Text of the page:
sean bres said...

Without offence HJ, that is the most inappropriate use of Carl Jung's famous and indeed inspiring quote I have ever heard. Never before have I seen it adapted to a context as that in which you employ it. Indeed your context represents the total opposite of what Carl Jung is talking about.

Carl Jung is driving at the perfection of the human soul, at the point of connection between mankind and the great beyond. His notion is that in the individual state, or physical reality, the individual, or body, is held back and indeed enslaved by the social forces impacting our existence at this moment. There is no coming to consciousness without acknowledging the violence of reality, see it through the lens of imperialism or power or whatever, and that is what he is saying. We must be conscious of the tissue of lies that is the bed we lie on and there will be much pain on our collective journey to the necessary awakening, of both the self and the wider collective that is humanity.

Carl Jung was a revolutionary and indeed one of the most important actors on my own thought process. You on the other hand are a slave in the grip of momentary psychosis brought on by the social pressures he speaks of, everything the man refers to when he speaks of the need to come to consciousness. For he is not talking of society or indeed the individual within it here at all. What he is talking about is what I believe he termed the 'unconscious conscious', or something similar to that. He is talking about a necessary journey from subdued and ignorant states to that which transcend the conscious and the unconscious, the individual and society, the self and the whole, the mask and the soul. It is here 'consciousness' is found.

(I'll have to continue this below as my comment is too long.)

sean bres said...

You are exactly the sort of manipulated individual he refers to in his discourse. That's not to insult you but to throw the reality at you in the hope you'll snap out of your obvious concession to the forces of society as they impact your notion of right and wrong and your wider interpretation of the matrix that influences our relationship with the world we live in, what Jung thought of as 'fashioned persona'. You have consciously been fashioning this 'New Henry Joy' persona in your own mind which is why at the outset I suggested you look in the mirror. Fashioned persona would ignore that the current state of society was achieved through the murder of 31 sacred lives on the streets of my town because to allow this to impact our thinking undermines the shell that is the false society we live in, which we don't want to face up to because of how it will undermine the illusion that all is well. It is still an illusion regardless and in wilfully deluding ourselves we step away from consciousness.

May peace be yours a chara because in all honesty when I think about all of this now I see a man struggling with reality in many of your comments, past and present. On reflection it's likely the wrong approach to bark in the hope you'll see that the mask you've slipped on while on TPQ is beginning to impact on your actual, as opposed to online, persona. And indeed you are regressing as a result, while offering the ego the figment of progress. I can only wish you well and encourage that rather than go deeper into the false persona shaped for and by you in conjunction with society, chiefly it would seem through your journey through this site, that you reflect and start coming back to consciousness. From personal experience it's not easy.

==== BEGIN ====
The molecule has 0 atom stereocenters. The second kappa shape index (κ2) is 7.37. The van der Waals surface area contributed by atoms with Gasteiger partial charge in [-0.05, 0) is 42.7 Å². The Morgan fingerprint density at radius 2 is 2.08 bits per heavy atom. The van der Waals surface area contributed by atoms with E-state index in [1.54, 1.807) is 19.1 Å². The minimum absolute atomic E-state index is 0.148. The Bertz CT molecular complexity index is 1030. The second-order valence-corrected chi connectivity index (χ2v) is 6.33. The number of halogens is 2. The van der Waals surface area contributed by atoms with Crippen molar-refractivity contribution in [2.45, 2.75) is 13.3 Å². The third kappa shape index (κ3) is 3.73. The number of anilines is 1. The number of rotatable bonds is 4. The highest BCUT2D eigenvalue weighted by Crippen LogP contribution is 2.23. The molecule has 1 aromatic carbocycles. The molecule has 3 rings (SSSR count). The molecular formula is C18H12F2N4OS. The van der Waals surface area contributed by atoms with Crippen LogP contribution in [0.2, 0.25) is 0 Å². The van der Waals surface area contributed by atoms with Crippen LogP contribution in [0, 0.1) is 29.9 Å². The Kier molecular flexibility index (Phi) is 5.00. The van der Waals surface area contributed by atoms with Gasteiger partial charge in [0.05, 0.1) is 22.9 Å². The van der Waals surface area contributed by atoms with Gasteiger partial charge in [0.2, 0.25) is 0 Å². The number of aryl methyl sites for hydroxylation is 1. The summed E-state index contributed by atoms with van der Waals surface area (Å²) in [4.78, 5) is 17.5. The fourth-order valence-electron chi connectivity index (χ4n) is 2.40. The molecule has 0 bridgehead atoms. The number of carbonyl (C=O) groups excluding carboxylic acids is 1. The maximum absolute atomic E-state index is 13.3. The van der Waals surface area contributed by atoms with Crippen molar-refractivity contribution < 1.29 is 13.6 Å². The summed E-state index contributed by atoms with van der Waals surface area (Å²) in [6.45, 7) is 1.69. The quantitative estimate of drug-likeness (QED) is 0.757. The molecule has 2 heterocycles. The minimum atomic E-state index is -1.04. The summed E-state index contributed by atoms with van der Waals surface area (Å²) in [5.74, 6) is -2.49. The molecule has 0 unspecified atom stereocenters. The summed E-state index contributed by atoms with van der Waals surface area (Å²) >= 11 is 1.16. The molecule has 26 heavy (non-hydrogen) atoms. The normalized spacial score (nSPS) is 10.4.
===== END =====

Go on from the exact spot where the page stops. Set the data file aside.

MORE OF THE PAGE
Indeed on my own journey I felt a profound sickness which lasted for a significant period, brought on by a debilitating anguish when I realised how our world actually works and my perceived inability to change it. There were times I could just look at a stranger and feel helpless, as though I could cry. There were others when my soul felt electrified and as though it had reached the highest heights. And that might just have been while in my back yard watching the robin as it foraged among the grass and the bushes. When before the power of Atlantic it is far more intense and indeed there were times when both sensations washed over me at once, however that's possible I don't even understand. For a time my wife thought I was going mad and indeed anyone reading this would likely think something similar. The thing is though that I don't allow myself to worry as to repress is to hold back the self on its necessary journey. That pain I felt and still feel is the same pain Carl Jung is talking about and I know because I have experienced it. It is real and it hurts.

I'm not saying that I've arrived at consciousness but I know the journey begins in acknowledging reality, in seeing the utter corruption that is our world and in determining to cast it off and create another way. You can't do that through servility to that which holds you down as you now attempt. There is much pain on this journey but it is the only way to what Jung refers to as consciousness, which in simple terms is freedom. Pure freedom. I can only hope we both can get there. Sorry for the rant and take it how you please.

Henry JoY said...

Sean

small keyboard, hence brief response.
A truly holy man must be whole. He must embrace and integrate the darkness not just the light.

AM said...

Steve,

send an email address as a comment (we won't publish it) and we will get back to you

AM

sean bres said...

HJ, I understand you're reaching for answers and an understanding of sorts but to be 'whole' requires we confront the darkness and expose it to the light; not that we embrace it as something of worth as you attempt to do with this 'life on life's terms'. Consciousness, as advanced by Jung, is beyond that.